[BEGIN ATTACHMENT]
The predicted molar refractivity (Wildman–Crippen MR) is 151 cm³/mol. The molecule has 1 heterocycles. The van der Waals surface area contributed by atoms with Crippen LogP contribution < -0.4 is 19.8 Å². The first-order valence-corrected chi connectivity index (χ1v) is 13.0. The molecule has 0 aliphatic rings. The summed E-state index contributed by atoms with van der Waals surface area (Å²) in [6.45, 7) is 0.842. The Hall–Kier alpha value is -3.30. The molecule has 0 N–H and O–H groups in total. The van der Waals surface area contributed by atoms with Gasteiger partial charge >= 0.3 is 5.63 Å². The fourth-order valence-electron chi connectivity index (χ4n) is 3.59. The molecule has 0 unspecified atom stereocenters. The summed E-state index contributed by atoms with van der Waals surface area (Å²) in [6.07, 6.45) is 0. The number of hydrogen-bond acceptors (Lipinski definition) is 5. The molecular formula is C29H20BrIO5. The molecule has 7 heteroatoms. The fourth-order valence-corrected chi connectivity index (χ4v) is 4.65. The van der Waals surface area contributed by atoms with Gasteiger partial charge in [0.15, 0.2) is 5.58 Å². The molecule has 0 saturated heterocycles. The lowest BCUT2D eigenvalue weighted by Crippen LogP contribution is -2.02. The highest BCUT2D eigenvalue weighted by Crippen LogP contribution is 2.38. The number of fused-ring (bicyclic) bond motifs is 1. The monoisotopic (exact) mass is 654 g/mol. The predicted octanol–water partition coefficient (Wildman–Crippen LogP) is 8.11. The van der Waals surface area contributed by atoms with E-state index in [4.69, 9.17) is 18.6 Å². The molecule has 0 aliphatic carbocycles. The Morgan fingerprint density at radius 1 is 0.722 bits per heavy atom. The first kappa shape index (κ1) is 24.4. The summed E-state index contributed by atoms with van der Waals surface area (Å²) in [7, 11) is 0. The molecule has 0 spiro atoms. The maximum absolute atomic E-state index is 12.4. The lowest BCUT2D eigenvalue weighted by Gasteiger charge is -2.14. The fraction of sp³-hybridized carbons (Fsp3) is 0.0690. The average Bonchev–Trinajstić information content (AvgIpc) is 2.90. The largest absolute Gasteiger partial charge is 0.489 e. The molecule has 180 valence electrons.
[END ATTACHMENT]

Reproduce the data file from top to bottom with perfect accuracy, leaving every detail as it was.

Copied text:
The predicted molar refractivity (Wildman–Crippen MR) is 151 cm³/mol. The molecule has 1 heterocycles. The van der Waals surface area contributed by atoms with Crippen LogP contribution < -0.4 is 19.8 Å². The first-order valence-corrected chi connectivity index (χ1v) is 13.0. The molecule has 0 aliphatic rings. The summed E-state index contributed by atoms with van der Waals surface area (Å²) in [6.45, 7) is 0.842. The Hall–Kier alpha value is -3.30. The molecule has 0 N–H and O–H groups in total. The van der Waals surface area contributed by atoms with Gasteiger partial charge >= 0.3 is 5.63 Å². The fourth-order valence-electron chi connectivity index (χ4n) is 3.59. The molecule has 0 unspecified atom stereocenters. The summed E-state index contributed by atoms with van der Waals surface area (Å²) in [6.07, 6.45) is 0. The number of hydrogen-bond acceptors (Lipinski definition) is 5. The molecular formula is C29H20BrIO5. The molecule has 7 heteroatoms. The fourth-order valence-corrected chi connectivity index (χ4v) is 4.65. The van der Waals surface area contributed by atoms with Gasteiger partial charge in [0.15, 0.2) is 5.58 Å². The molecule has 0 saturated heterocycles. The lowest BCUT2D eigenvalue weighted by Crippen LogP contribution is -2.02. The highest BCUT2D eigenvalue weighted by Crippen LogP contribution is 2.38. The number of fused-ring (bicyclic) bond motifs is 1. The monoisotopic (exact) mass is 654 g/mol. The predicted octanol–water partition coefficient (Wildman–Crippen LogP) is 8.11. The van der Waals surface area contributed by atoms with E-state index in [4.69, 9.17) is 18.6 Å². The molecule has 0 aliphatic carbocycles. The Morgan fingerprint density at radius 1 is 0.722 bits per heavy atom. The first kappa shape index (κ1) is 24.4. The summed E-state index contributed by atoms with van der Waals surface area (Å²) in [7, 11) is 0. The molecule has 0 spiro atoms. The maximum absolute atomic E-state index is 12.4. The lowest BCUT2D eigenvalue weighted by Gasteiger charge is -2.14. The fraction of sp³-hybridized carbons (Fsp3) is 0.0690. The average Bonchev–Trinajstić information content (AvgIpc) is 2.90. The largest absolute Gasteiger partial charge is 0.489 e. The molecule has 180 valence electrons.